Rebuilding Your Financial Life Following Bankruptcy or Settlement

Anyone who has successfully filed for bankruptcy or used a debt relief program has just one step left — rebuilding credit and finances. It may seem daunting when you are at the very beginning but you are in a much better position than you were before. It is true that, in the immediate aftermath of a bankruptcy or debt settlement, your credit score will take a big hit. The impact is only temporary, however. As the years pass, you can still obtain the best interest rates on credit. If the impact that a bankruptcy or settlement can have on your credit score concerns you, a Morris County bankruptcy lawyer can help you separate fact from fiction.

Rebuilding Your Finances Following Bankruptcy or Settlement

The following are some of the most important steps you can take to rebuild your finances and credit score following a bankruptcy or settlement:

  • Paying bills on time should be your priority. This is so important because 35% of your credit score involves whether you have been making payments on time. You should only be charging things you have the cash to pay at that instant. This way, when the credit card bill arrives, you will know that you have the cash to pay it in full each month. Do not carry a balance.
  • Figure out a budget. A budget goes a long way towards meeting the first suggestion — paying bills on time. Track all of your expenses for several months. Identify where most of your money goes and determine whether you can make savings. List your priorities, and make sure that providing for you and your family and paying your bills are above luxuries and non-necessities. When you have more breathing room later, you can always start to splurge a little bit.
  • Make sure your credit reports are accurate. The credit bureaus should be accurately reporting the accounts that you discharged in bankruptcy. If there is an error, bring it to the bureau’s attention immediately. You can check the three major bureau’s reports free once a year. Be sure to check all three, as creditors do not necessarily use the same one.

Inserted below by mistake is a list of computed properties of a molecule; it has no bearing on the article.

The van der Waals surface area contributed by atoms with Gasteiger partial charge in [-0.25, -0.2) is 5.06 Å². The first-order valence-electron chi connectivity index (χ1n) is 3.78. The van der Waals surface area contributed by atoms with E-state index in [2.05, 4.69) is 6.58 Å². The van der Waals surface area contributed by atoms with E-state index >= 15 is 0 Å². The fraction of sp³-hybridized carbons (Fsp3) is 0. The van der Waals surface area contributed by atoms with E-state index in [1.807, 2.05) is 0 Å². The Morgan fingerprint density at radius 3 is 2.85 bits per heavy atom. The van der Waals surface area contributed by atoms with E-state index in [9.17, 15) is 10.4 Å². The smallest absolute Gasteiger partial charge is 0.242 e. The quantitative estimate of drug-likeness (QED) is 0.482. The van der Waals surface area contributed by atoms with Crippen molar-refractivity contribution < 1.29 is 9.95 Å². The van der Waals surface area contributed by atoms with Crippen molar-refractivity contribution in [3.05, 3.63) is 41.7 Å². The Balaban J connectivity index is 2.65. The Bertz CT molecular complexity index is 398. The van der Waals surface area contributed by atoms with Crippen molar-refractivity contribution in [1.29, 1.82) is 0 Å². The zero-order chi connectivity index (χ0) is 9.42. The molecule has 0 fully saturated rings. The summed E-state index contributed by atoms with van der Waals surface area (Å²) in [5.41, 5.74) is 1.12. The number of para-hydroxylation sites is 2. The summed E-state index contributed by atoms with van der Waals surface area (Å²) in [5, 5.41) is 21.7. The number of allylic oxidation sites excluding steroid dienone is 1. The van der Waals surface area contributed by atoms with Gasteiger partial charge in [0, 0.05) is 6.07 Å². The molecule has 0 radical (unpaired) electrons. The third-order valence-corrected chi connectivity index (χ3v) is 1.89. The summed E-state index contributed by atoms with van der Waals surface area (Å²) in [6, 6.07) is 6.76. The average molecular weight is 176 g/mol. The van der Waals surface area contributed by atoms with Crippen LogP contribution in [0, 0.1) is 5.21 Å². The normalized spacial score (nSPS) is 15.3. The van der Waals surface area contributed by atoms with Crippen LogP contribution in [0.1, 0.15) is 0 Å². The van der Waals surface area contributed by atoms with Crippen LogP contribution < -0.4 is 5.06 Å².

• Obtain an easy-to-get credit card. Gas and department store cards that you can only use at those stores are a good start. Do not carry a balance on these cards. Just use them to build credit and pay them off in full every month. In addition, a secured credit card is a good option. You can obtain these by providing the card companies with cash. If, for example, you give them $500, you will have a $500 limit. The card company knows you will be good for the debt because you have already provided the cash for it. Make sure these cards report to the credit bureaus before you sign up for them. You want your credit reports and scores to reflect your new lines of credit.
  • Do not swear off credit forever. Many people who run into trouble with debt refuse to use credit ever again. This is a mistake, as the use of credit is required to obtain a good credit score. Instead, people who recently had a bankruptcy or debt settlement should take small steps and use credit responsibly. Another large portion of what determines your credit score is the amount of credit you have and the length of time that you have had it.
  • Be wary of credit repair services. Many are not legitimate. They should not charge a fee before they have provided you any services. If it sounds too good to be true, it probably is. These companies cannot erase negative information about you on your credit reports, nor can you. The best you can do is to slowly, but surely put the bad times behind you.

By following these steps, people who have recently had a bankruptcy or settlement can quickly put their past behind them. Good credit will always be able to clean up bad credit. Contact a Morris County bankruptcy attorney at Ast & Schmidt, PC if you would like to learn about how a bankruptcy or debt settlement will impact your credit score.

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